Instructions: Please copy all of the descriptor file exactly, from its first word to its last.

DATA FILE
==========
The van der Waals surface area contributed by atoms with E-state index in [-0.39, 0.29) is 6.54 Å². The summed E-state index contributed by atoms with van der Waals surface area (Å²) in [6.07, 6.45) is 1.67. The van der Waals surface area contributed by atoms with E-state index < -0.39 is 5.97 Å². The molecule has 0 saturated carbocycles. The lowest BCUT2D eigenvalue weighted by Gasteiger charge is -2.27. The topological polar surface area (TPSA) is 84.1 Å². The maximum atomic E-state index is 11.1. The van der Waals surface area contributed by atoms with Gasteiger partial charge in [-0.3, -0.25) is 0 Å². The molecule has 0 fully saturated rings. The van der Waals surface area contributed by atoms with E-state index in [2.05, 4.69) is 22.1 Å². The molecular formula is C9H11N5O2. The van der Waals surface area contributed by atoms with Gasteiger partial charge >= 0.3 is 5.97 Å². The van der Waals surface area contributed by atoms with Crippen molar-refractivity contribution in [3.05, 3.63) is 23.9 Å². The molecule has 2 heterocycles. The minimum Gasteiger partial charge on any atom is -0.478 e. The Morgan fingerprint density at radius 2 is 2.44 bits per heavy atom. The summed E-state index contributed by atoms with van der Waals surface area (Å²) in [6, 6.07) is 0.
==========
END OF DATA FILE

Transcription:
The van der Waals surface area contributed by atoms with E-state index in [-0.39, 0.29) is 6.54 Å². The summed E-state index contributed by atoms with van der Waals surface area (Å²) in [6.07, 6.45) is 1.67. The van der Waals surface area contributed by atoms with E-state index < -0.39 is 5.97 Å². The molecule has 0 saturated carbocycles. The lowest BCUT2D eigenvalue weighted by Gasteiger charge is -2.27. The topological polar surface area (TPSA) is 84.1 Å². The maximum atomic E-state index is 11.1. The van der Waals surface area contributed by atoms with Gasteiger partial charge in [-0.3, -0.25) is 0 Å². The molecule has 0 fully saturated rings. The van der Waals surface area contributed by atoms with E-state index in [2.05, 4.69) is 22.1 Å². The molecular formula is C9H11N5O2. The van der Waals surface area contributed by atoms with Gasteiger partial charge >= 0.3 is 5.97 Å². The van der Waals surface area contributed by atoms with Crippen molar-refractivity contribution in [3.05, 3.63) is 23.9 Å². The molecule has 2 heterocycles. The minimum Gasteiger partial charge on any atom is -0.478 e. The Morgan fingerprint density at radius 2 is 2.44 bits per heavy atom. The summed E-state index contributed by atoms with van der Waals surface area (Å²) in [6, 6.07) is 0.